The great thing about the Leicester Jain Temple is that under one roof all sects and traditions of Jain religion have places of worship in accordance with their religious persuasions. This Temple, therefore, will stand out as an inspiring symbol of the fundamental unity of Jain faith. The flag of unity is unfurled. Let us spread the message that what unites us is far more important and substantive than what may appear to divide us in terms of varying rituals or differing interpretations.
The presence at this function of venerable Jain Saints and Gurus, as well as of distinguished leaders of all traditions of Jain religion is truly heartening. Presenting the message of Jainism to them is like carrying coal to New Castle.
The worldview of Jainism presents an unparalleled concern for life and conservation of Nature. ‘Ahimsa Parmo Dharma’ (Non-violence is the Supreme Religion) has been the corner stone of the entire edifice of the deeply compassionate philosophy of Jainism. In Jain religion non-violence in thought, word and deed has a universal and comprehensive coverage encompassing all living beings as well as Nature. Reverence for all forms of life and adherence to the principle of live and let live is deeply ingrained in the Jain ethos.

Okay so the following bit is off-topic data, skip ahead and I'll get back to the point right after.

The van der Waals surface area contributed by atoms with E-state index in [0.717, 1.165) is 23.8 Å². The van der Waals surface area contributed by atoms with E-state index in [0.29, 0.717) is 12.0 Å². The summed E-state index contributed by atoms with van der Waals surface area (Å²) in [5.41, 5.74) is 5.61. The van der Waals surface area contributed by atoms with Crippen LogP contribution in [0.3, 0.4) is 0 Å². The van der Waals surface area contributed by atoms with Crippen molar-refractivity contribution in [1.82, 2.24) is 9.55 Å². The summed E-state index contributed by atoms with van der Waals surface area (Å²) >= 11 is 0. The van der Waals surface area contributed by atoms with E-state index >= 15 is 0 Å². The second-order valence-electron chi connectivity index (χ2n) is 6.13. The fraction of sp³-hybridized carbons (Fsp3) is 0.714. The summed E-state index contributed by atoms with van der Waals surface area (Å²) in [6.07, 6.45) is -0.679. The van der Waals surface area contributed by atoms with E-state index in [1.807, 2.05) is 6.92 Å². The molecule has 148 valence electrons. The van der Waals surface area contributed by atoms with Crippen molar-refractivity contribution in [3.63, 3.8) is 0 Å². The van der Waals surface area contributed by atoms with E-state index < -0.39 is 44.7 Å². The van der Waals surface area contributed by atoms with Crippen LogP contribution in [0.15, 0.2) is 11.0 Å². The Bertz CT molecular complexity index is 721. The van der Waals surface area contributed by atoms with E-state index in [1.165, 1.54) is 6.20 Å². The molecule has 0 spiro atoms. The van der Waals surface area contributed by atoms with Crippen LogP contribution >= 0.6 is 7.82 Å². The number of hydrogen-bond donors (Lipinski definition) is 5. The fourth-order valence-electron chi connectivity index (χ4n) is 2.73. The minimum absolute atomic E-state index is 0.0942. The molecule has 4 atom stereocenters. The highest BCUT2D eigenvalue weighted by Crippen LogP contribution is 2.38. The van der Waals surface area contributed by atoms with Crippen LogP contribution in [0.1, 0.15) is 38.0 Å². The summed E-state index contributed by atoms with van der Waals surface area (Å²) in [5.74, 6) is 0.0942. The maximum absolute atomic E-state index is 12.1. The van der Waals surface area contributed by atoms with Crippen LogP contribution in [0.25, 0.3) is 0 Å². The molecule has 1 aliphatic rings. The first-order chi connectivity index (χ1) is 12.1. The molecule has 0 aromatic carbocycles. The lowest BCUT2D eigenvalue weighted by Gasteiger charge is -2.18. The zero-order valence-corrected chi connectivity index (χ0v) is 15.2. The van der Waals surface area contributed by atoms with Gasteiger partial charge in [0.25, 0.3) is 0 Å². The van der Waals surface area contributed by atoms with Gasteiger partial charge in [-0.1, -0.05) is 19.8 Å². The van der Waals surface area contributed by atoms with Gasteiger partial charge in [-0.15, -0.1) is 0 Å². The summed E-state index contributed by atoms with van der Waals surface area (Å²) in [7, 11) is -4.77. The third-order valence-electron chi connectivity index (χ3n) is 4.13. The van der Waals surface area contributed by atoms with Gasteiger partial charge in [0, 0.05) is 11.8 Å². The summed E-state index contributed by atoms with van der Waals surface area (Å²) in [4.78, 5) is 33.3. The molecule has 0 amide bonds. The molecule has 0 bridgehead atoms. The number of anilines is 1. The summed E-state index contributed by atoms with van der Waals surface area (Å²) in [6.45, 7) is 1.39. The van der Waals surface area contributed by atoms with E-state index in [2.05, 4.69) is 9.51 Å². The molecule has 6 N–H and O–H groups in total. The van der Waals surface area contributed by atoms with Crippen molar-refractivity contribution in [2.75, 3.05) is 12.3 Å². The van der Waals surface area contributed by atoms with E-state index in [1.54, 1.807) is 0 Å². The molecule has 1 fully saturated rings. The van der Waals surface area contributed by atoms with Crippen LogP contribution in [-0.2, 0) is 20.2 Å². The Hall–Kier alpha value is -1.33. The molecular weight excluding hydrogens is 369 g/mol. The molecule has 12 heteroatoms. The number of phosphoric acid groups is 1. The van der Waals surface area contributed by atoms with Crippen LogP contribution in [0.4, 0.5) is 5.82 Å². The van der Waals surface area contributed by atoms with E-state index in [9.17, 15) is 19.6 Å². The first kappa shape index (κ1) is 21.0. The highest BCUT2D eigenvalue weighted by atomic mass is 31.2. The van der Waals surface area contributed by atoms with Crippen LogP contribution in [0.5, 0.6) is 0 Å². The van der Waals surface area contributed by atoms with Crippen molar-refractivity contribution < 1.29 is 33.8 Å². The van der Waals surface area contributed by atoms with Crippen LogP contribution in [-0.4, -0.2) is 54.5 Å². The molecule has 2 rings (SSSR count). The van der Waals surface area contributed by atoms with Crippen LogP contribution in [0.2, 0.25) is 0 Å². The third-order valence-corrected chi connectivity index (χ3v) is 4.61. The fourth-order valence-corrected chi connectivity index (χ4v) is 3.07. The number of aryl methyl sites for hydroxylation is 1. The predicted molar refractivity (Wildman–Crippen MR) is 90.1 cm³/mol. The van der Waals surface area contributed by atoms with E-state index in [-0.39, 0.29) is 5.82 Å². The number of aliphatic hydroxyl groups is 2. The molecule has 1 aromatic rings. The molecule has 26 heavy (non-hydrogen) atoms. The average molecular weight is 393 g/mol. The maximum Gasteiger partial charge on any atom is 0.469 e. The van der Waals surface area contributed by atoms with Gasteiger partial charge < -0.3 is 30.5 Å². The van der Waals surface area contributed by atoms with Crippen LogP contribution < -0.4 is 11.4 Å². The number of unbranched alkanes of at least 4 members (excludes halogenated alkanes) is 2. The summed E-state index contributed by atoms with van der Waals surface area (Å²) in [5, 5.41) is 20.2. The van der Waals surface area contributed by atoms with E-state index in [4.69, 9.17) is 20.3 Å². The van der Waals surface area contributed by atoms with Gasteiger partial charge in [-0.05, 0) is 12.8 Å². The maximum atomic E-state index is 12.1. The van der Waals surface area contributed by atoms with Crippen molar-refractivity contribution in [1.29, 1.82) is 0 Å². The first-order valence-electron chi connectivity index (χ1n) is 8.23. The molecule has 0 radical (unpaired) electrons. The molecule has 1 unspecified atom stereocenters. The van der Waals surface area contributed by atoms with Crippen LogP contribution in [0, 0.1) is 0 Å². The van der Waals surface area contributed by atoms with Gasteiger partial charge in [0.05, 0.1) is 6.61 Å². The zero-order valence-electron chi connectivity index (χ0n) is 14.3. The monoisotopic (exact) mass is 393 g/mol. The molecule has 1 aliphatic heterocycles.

“Character, vows, virtues and knowledge are meaningless unless non-violence and reverence for life is enshrined in our hearts”